Recently, I’ve become interested in another kind of gap between teaching and assessing writing.  I’m talking about the difference between what writing instructors care about in their day-to-day interactions with students (both during class discussions and in instructors’ responses to students’ writing) vs. how instructors grade their students’ work—or how their evaluation rubrics say they grade.  Both for individual classroom instructors and for writing programs as a whole, I came to believe that grading rubrics or scoring guides were too brief, simple, rigid, and de-contextualized to do justice to the rhetorical and pedagogical richness of writing classrooms and writing programs.  My book What We Really Value: Beyond Rubrics in Teaching and Assessing Writing  explores ways instructors and writing program administrators can bring their written accounts of the criteria and standards by which writing is judged into alignment with the criteria and standards at work in their actual writing classrooms. 

Find the Gaps and Bridge Them

In the case of all three of these innovations in writing assessment practice (portfolios, communal writing assessment, and moving beyond rubrics), writing teachers identified assessment practices that interfered with, distracted from, or distorted the rhetorical learning for which they and their students strove.  I invite those on this discussion list to further the project of spotting the gaps or points of friction and dissonance in our teaching.  Having identified those gaps, we will know where and how to invest our creative and critical energies to further boost the integrity of our professional practice as teachers of writing. 

Suggested Topics and Questions for Discussion

Here I pull together questions already posed or implied in the above discussion.

  1. How do you assess your students’ writing?  Conduct a brief inventory of your assessment practices.  In addition to obvious evaluative tools (portfolios, tests, quizzes, journals, etc.), consider your informal and implicit acts of assessment, such as which readings you assign, how you shape writing assignments, what you respond to in your students’ writing, and values you articulate during class discussions and activities.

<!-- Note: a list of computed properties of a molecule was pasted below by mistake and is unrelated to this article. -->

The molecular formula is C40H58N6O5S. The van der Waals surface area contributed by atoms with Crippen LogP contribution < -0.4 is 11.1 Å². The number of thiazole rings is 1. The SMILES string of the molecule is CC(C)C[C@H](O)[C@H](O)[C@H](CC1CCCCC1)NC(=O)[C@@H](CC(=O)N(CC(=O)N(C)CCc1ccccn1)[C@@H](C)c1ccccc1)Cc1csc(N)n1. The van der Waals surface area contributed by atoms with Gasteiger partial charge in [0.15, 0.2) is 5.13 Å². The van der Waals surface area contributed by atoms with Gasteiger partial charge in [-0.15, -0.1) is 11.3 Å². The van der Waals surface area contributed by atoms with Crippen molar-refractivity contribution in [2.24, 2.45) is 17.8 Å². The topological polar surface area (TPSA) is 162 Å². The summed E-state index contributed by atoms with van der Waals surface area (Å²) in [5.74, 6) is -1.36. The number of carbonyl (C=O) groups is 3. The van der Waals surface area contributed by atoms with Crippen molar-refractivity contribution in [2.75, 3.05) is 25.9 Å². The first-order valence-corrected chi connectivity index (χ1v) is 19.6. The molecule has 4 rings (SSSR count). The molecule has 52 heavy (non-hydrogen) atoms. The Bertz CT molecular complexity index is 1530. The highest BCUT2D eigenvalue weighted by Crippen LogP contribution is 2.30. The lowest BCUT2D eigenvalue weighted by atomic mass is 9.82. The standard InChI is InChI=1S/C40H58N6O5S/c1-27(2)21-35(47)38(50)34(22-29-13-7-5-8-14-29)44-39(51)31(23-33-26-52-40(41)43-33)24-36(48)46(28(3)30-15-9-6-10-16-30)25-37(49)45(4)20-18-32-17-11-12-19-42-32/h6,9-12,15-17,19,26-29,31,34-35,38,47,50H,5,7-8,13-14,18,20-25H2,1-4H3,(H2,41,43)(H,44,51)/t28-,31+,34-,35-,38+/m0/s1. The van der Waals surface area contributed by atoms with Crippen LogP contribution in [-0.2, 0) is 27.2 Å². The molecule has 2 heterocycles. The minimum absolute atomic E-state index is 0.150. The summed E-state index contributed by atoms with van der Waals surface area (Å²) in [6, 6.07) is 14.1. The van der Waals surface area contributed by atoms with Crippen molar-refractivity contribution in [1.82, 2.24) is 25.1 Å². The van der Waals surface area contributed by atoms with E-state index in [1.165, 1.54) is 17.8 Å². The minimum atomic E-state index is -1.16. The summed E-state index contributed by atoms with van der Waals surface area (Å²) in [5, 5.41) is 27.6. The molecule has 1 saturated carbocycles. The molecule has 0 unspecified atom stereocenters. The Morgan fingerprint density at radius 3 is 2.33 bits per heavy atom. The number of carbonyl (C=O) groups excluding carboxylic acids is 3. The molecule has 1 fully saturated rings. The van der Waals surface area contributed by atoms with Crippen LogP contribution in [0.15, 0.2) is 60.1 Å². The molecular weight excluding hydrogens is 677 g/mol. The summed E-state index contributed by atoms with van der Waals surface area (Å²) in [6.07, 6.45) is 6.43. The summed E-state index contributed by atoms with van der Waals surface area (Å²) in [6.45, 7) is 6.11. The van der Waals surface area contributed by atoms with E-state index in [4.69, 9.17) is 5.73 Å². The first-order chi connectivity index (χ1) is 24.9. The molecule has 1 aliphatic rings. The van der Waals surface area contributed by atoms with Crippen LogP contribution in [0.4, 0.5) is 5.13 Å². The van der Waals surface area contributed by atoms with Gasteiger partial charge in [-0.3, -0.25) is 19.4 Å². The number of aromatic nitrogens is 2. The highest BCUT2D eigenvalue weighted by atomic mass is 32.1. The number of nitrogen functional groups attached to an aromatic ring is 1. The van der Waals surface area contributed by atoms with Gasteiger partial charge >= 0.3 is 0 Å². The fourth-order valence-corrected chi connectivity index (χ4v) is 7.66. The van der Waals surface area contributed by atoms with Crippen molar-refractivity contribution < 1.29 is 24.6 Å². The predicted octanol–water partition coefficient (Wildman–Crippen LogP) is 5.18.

2. For what rhetorical situations, and with what rhetorical abilities, are you trying to prepare your students?  Consider the rhetorical demands of citizenship in democratic society, of professional life, and of personal life. 

  3. Which of your writing assessment practices (both within and outside of the classroom) best support your most cherished theoretical beliefs about composition and your most productive pedagogical practices?  That is, which of your evaluations seem most authentic, educative, and rhetorical?  (“In what ways do my assessment practices teach my students what I want them to learn?”)
  1. Which evaluative techniques should you shift, tweak, adopt, or throw out to better serve the rhetorical learning you are trying to promote? 

Web Resources and Works Cited

Teaching Composition

Copyright © 2003 The McGraw-Hill Companies. All rights reserved. Any use is subject to the Terms of Use and Privacy Policy.
McGraw-Hill Higher Education is one of the many fine businesses of The McGraw-Hill Companies.

If you have a question or a problem about a specific book or product, please fill out our Product Feedback Form.
For further information about this site contact